“Usually people who do bad things make good writers,” observes Jakuchō Setouchi. “I did a lot of bad things, which is why my novels are interesting.” Now ninety-nine, she became a Buddhist nun at fifty-one—and later joked that she took her vows too soon; she had not realized she would live so long. […]

Your Emojis Do Not Mean What You Think They Do

    Umberto Eco warned us. Back in 1976, he asked readers to “face the problem of the so-called iconic signs.” After all, facial expressions create “easily recognizable semantic units.” Easily recognizable, maybe. But not easily interpreted. We now add little cartoons to our messages as though they are simple, only to be confounded by […]

An Ode to the Holy, Erotic, Maddening Fig Tree

      September is the tensest month. Now large enough to cover shame, fig leaves shade branches dotted with hard green fruit, and the summer sun has lost its fire. I check long-term forecasts, watch YouTube videos, demand that my husband pull up the irises that might be cooling the soil around my precious […]

Syncing Our Brains—to Each Other’s

    In the future, Svengoolie will command my complete attention. No more dozing and surfing. Not if I want a good marriage. For my husband, tv is pure escape. Nothing relaxes him more than a Friday night pizza and two hours of a bad Fifties horror flick, the kind that was stuck together with […]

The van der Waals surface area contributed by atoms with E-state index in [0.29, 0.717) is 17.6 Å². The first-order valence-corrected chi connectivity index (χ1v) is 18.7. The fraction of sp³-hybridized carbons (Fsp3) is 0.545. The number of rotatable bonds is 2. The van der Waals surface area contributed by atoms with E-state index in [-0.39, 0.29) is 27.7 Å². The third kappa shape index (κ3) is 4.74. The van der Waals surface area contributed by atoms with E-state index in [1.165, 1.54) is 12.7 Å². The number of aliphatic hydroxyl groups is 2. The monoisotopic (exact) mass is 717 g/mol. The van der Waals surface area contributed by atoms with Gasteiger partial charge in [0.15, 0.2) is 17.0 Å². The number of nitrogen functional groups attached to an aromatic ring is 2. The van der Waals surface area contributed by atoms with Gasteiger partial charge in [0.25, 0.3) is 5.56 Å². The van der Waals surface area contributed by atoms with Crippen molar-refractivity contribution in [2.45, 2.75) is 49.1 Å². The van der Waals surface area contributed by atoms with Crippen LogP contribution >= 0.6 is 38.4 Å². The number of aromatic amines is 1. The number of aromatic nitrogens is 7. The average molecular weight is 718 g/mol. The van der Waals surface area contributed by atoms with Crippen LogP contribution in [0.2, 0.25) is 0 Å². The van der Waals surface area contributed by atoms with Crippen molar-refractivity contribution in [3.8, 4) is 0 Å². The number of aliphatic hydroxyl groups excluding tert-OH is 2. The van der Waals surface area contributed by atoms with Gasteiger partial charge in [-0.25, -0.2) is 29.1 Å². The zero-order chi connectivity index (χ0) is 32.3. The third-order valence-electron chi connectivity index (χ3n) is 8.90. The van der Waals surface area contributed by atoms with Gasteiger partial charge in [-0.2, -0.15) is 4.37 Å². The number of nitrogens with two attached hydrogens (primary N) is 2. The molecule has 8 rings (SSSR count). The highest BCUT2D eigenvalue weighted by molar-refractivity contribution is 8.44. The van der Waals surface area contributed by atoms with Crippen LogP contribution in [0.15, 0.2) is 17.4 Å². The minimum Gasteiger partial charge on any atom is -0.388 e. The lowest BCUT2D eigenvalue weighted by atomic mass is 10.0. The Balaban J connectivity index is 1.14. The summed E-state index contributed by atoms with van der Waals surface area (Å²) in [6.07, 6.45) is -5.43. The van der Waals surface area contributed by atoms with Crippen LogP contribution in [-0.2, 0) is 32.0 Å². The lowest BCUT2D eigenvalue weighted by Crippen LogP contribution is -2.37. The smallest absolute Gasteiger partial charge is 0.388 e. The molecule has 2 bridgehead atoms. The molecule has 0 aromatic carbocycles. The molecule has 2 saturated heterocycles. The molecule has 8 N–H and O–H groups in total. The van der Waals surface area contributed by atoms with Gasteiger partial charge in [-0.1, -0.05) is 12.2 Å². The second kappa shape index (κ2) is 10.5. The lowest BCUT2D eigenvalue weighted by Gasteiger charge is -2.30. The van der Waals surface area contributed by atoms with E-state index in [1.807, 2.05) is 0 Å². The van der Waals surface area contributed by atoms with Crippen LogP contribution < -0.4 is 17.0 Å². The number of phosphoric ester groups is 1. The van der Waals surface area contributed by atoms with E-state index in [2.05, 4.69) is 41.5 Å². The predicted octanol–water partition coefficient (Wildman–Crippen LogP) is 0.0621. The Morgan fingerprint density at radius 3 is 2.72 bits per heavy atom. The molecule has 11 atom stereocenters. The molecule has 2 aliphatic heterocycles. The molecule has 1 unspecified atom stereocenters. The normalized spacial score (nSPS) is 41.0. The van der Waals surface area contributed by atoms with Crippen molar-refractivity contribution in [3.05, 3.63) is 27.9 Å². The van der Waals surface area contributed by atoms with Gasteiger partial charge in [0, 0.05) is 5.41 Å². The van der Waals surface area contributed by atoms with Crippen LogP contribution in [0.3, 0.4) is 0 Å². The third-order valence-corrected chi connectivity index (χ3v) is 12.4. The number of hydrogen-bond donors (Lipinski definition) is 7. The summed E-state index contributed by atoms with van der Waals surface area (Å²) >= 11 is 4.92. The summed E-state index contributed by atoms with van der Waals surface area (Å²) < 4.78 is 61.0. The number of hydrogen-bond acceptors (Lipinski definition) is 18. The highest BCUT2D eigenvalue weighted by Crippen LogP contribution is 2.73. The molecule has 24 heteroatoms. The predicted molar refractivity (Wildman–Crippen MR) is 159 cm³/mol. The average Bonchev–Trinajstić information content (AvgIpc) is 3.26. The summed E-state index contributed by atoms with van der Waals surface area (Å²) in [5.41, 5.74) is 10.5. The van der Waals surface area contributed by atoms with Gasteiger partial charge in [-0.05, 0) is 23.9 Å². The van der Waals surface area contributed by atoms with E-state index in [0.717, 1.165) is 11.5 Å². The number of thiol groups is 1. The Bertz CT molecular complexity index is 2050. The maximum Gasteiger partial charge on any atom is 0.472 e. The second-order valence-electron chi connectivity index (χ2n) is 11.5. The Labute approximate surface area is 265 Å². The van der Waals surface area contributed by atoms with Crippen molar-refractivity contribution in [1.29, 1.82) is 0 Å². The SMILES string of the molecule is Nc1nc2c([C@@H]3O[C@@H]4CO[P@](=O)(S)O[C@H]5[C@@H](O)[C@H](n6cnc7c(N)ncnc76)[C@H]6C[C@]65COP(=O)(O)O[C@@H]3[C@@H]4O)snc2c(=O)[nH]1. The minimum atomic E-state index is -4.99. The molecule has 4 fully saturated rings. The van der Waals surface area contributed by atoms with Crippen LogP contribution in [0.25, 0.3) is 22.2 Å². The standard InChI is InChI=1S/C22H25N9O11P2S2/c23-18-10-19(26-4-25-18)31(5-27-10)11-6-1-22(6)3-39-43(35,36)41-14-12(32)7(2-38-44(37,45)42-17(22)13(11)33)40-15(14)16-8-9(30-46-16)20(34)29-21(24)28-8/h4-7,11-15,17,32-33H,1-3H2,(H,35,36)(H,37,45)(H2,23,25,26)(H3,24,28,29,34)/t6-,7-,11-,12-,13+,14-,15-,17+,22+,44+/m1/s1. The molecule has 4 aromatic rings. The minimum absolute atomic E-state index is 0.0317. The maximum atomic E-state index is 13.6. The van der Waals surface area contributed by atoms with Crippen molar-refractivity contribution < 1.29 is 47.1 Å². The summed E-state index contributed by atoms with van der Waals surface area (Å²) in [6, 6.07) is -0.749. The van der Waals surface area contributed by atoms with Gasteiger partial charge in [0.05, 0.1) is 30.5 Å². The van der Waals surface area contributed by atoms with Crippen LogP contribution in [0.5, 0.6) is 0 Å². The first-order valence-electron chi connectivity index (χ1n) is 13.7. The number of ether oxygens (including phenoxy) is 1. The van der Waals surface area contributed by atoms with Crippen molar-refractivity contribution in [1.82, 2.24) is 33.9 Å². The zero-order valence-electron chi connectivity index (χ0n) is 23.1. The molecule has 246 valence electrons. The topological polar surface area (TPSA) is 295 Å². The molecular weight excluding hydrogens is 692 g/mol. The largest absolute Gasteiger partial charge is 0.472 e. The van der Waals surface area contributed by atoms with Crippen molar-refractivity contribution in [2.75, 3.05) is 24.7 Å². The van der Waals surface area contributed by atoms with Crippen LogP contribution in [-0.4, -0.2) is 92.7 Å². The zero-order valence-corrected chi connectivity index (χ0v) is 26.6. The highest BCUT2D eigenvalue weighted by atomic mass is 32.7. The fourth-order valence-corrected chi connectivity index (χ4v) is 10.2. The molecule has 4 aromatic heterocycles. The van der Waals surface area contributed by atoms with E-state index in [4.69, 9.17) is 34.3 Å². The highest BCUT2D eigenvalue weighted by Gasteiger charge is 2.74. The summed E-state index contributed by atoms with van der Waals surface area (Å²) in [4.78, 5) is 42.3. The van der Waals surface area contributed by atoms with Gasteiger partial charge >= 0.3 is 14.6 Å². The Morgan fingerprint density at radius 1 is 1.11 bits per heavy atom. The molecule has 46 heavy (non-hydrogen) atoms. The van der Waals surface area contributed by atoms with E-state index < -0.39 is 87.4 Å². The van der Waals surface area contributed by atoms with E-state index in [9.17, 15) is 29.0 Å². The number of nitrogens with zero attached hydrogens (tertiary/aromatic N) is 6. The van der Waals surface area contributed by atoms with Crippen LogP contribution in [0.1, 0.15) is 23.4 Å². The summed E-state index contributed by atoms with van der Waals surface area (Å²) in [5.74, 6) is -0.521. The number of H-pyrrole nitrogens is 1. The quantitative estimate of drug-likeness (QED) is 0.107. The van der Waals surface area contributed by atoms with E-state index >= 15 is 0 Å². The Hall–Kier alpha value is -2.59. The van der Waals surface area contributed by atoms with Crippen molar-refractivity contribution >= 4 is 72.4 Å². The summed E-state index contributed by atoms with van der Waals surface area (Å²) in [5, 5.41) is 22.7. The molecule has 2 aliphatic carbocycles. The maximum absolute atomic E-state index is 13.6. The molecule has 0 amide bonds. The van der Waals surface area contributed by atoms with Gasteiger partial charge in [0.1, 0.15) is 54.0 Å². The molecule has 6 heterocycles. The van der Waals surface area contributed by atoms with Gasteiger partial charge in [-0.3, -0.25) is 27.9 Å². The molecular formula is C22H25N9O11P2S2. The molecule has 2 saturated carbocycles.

The Sad Little Cloud Over Bob Ross’s Life

  Though I loved watching him paint, I found Bob Ross a wee bit smarmy—like a Mister Rogers for grownups, but less earnest. Only in recent years, when I started to see his face on mugs and socks, breath mints and boxer shorts and Chia Pets (everywhere, that smile! that ’fro!) did I pay him […]

Good Dog!

    For weeks, I kept an internet meme on my desktop. It suggested a “new approach to self-care”: talking to yourself the way you talk to your dog. “What a good girl!” “Look at that sweet tummy!” “You’re so smart!” “Time for a treat?” The idea amused and shamed me. I listened to myself […]

How a Company Called BlackRock Shapes Your News, Your Life, Our Future

    Lou Grant’s death (okay, Ed Asner’s) left me nostalgic for those Chuckles the Clown days when newsrooms buzzed with idiosyncratic idealism. Five giant corporations now control most of what we see and read. The smallest number of media companies are now reaching the largest number of people in U.S. history, and the strongest […]

How Are These Crimes Different?

      An unfamiliar number on my cell phone. When I say hello, a man’s voice informs me, sounding anxious and angry, that there will be a hearing for Walter David Kemp in three days. I know that name all too well, but I do not immediately recognize the voice. I am scrambling for […]

Twenty Years After 9/11: History Repeats Itself